In a recent article published in Human Capital Review, Prof Barney Jordaan, who will be speaking at our upcoming Industrial Relations Conference in May 2014, revealed some startling insights regarding the state of Industrial Relations in South Africa.
Here’s what he had to say…
Industrial relations in SA: What to expect for 2014
Saying employment and labour relations in South Africa are in a bad state, is stating the obvious. Just how bad it is, is evident from the 2013 World Competitiveness Report of the World Economic Forum which on this aspect ranked South Africa 144th out of 144 countries surveyed.
Many blame the current statutory labour relations framework as the main culprit, pointing fingers at the system of centralised bargaining and dismissal protection in particular. I would submit that the framework is essentially sound and in line with what one finds in other societies that subscribe to the rule of law and human rights. The real problem, I believe, lies in the attitudes and mindsets of the actors within the labour retains system, which the law can do little about.
If change must happen, as it must, it must start with the way in which employers, workers and their representatives (i.e. managers, shop stewards and union officials) engage one another not only at the bargaining table, but on a daily basis on the shop floor. Doing so is not a legal matter, nor is it just an HR or labour relations issue.
#1 Challenge: Moving from confrontation to collaboration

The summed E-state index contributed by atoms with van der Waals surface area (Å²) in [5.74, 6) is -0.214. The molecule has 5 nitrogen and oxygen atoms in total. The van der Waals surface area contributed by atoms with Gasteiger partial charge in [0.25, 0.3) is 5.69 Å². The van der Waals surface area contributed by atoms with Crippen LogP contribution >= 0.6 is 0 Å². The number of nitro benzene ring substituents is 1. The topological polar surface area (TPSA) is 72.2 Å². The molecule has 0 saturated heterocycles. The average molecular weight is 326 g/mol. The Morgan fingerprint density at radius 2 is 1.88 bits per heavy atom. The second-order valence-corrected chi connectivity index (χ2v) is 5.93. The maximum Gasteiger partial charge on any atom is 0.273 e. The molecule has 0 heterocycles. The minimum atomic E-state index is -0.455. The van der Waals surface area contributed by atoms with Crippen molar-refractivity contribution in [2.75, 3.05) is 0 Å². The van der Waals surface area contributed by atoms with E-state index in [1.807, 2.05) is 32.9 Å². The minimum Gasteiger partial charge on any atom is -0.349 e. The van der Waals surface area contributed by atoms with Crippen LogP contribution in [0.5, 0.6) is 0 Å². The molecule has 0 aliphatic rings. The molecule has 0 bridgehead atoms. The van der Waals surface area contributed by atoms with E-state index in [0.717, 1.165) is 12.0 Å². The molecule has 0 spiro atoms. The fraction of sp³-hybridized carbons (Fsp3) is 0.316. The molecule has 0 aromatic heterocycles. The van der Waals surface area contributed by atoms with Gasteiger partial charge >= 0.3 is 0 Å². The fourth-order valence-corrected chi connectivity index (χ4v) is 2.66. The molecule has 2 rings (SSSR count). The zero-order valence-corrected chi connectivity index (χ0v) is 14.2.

It is, in the first place, a question of moving from confrontation to collaboration, which in itself requires a change in mindset, the establishment of a collaborative workplace culture and acquiring the skills necessary for constructive engagement around workplace issues. This is the easier part. More difficult is the narrowing of the “trust deficit” in employment relations, which goes beyond learning new skills and involves the bigger challenge of developing higher levels of trust at every level in the organisation, based on integrity and competence of the role players.
In short, a change in organisational culture, driven by wise leadership, is needed. Ideally, this is a process that should happen on both sides of the employment relationship. However, trust begets trust. Management has it within their power to initiate and lay the groundwork for a different form of engagement.
#2 Challenge: Facing problems head-on
The second challenge is how we address the proverbial ‘elephant in the room’, i.e., the evils of unemployment, poverty and inequality. While employers might be limited in their ability to address some of these challenges, we can also not leave it all to government to address. It is a societal issue that affects all and therefore requires effort from everyone for everyone’s sake.
In the famous words of the late Dr Anton Rupert: “I cannot sleep well when others don’t eat well”. This is not about being altruistic but realising that many of the challenges employers face on the shop floor have their origins in the omnipresence of the elephant and that until those are addressed, upheaval is inevitable. Those challenges will not disappear if their causes are not addressed. This goes beyond CSI spend, and includes investment in employee welfare and development; greater employee engagement (or ‘voice’) in matters affecting them beyond mere legal compliance; as well as giving employees a fair share for their efforts.